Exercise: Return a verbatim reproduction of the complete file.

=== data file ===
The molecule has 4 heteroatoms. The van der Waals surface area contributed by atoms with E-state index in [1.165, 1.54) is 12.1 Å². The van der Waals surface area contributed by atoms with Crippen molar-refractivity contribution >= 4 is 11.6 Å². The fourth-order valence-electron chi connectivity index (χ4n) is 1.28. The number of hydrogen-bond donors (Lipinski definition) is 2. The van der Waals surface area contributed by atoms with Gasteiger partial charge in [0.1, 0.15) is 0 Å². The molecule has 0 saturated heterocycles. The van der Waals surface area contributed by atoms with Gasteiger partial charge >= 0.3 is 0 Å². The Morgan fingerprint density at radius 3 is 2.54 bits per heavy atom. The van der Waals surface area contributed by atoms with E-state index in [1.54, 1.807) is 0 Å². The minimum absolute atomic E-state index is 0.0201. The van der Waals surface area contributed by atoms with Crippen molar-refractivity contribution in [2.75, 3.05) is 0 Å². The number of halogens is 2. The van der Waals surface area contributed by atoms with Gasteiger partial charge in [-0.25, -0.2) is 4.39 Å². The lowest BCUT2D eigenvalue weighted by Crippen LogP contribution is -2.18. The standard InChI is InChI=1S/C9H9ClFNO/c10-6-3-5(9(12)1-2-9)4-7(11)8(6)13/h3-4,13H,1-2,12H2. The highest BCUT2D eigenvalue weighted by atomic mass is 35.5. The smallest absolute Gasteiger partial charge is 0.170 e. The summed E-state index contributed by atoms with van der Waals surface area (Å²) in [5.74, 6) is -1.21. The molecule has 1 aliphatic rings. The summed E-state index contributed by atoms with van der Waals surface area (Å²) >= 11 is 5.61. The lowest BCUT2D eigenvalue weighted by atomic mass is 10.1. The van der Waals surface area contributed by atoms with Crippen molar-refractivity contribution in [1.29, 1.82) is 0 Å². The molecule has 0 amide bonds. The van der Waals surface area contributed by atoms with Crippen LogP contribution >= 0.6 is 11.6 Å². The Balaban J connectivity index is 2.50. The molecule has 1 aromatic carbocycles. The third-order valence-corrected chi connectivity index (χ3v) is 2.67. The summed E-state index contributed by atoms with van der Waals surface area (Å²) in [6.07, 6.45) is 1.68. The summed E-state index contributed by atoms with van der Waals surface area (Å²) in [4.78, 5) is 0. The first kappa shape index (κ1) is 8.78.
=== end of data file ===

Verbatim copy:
The molecule has 4 heteroatoms. The van der Waals surface area contributed by atoms with E-state index in [1.165, 1.54) is 12.1 Å². The van der Waals surface area contributed by atoms with Crippen molar-refractivity contribution >= 4 is 11.6 Å². The fourth-order valence-electron chi connectivity index (χ4n) is 1.28. The number of hydrogen-bond donors (Lipinski definition) is 2. The van der Waals surface area contributed by atoms with Gasteiger partial charge in [0.1, 0.15) is 0 Å². The molecule has 0 saturated heterocycles. The van der Waals surface area contributed by atoms with Gasteiger partial charge >= 0.3 is 0 Å². The Morgan fingerprint density at radius 3 is 2.54 bits per heavy atom. The van der Waals surface area contributed by atoms with E-state index in [1.54, 1.807) is 0 Å². The minimum absolute atomic E-state index is 0.0201. The van der Waals surface area contributed by atoms with Crippen molar-refractivity contribution in [2.75, 3.05) is 0 Å². The number of halogens is 2. The van der Waals surface area contributed by atoms with Gasteiger partial charge in [-0.25, -0.2) is 4.39 Å². The lowest BCUT2D eigenvalue weighted by Crippen LogP contribution is -2.18. The standard InChI is InChI=1S/C9H9ClFNO/c10-6-3-5(9(12)1-2-9)4-7(11)8(6)13/h3-4,13H,1-2,12H2. The highest BCUT2D eigenvalue weighted by atomic mass is 35.5. The smallest absolute Gasteiger partial charge is 0.170 e. The summed E-state index contributed by atoms with van der Waals surface area (Å²) in [5.74, 6) is -1.21. The molecule has 1 aliphatic rings. The summed E-state index contributed by atoms with van der Waals surface area (Å²) >= 11 is 5.61. The lowest BCUT2D eigenvalue weighted by atomic mass is 10.1. The van der Waals surface area contributed by atoms with Crippen molar-refractivity contribution in [1.29, 1.82) is 0 Å². The molecule has 0 amide bonds. The van der Waals surface area contributed by atoms with Crippen LogP contribution >= 0.6 is 11.6 Å². The Balaban J connectivity index is 2.50. The molecule has 1 aromatic carbocycles. The third-order valence-corrected chi connectivity index (χ3v) is 2.67. The summed E-state index contributed by atoms with van der Waals surface area (Å²) in [6.07, 6.45) is 1.68. The summed E-state index contributed by atoms with van der Waals surface area (Å²) in [4.78, 5) is 0. The first kappa shape index (κ1) is 8.78.